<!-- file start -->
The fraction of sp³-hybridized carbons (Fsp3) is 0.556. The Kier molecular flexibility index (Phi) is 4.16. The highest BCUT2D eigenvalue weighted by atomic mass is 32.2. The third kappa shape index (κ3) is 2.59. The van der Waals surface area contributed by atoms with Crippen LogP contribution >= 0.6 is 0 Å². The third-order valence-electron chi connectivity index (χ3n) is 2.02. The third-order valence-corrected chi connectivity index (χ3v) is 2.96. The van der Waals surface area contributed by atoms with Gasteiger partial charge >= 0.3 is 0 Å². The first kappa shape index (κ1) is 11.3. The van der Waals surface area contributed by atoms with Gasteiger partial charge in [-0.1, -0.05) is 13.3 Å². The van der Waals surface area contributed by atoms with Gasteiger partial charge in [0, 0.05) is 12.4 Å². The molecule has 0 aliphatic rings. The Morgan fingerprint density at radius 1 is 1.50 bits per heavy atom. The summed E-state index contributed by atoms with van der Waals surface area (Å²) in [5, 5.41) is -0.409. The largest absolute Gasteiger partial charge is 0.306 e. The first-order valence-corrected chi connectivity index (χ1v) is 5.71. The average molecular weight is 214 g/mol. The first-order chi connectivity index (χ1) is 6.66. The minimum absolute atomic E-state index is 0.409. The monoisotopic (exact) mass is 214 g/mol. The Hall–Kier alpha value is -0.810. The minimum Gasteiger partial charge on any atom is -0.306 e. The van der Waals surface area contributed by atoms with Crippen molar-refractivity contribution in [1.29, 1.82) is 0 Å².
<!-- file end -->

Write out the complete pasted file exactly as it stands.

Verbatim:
The fraction of sp³-hybridized carbons (Fsp3) is 0.556. The Kier molecular flexibility index (Phi) is 4.16. The highest BCUT2D eigenvalue weighted by atomic mass is 32.2. The third kappa shape index (κ3) is 2.59. The van der Waals surface area contributed by atoms with Crippen LogP contribution >= 0.6 is 0 Å². The third-order valence-electron chi connectivity index (χ3n) is 2.02. The third-order valence-corrected chi connectivity index (χ3v) is 2.96. The van der Waals surface area contributed by atoms with Gasteiger partial charge >= 0.3 is 0 Å². The first kappa shape index (κ1) is 11.3. The van der Waals surface area contributed by atoms with Gasteiger partial charge in [-0.1, -0.05) is 13.3 Å². The van der Waals surface area contributed by atoms with Gasteiger partial charge in [0, 0.05) is 12.4 Å². The molecule has 0 aliphatic rings. The Morgan fingerprint density at radius 1 is 1.50 bits per heavy atom. The summed E-state index contributed by atoms with van der Waals surface area (Å²) in [5, 5.41) is -0.409. The largest absolute Gasteiger partial charge is 0.306 e. The first-order valence-corrected chi connectivity index (χ1v) is 5.71. The average molecular weight is 214 g/mol. The first-order chi connectivity index (χ1) is 6.66. The minimum absolute atomic E-state index is 0.409. The monoisotopic (exact) mass is 214 g/mol. The Hall–Kier alpha value is -0.810. The minimum Gasteiger partial charge on any atom is -0.306 e. The van der Waals surface area contributed by atoms with Crippen molar-refractivity contribution in [1.29, 1.82) is 0 Å².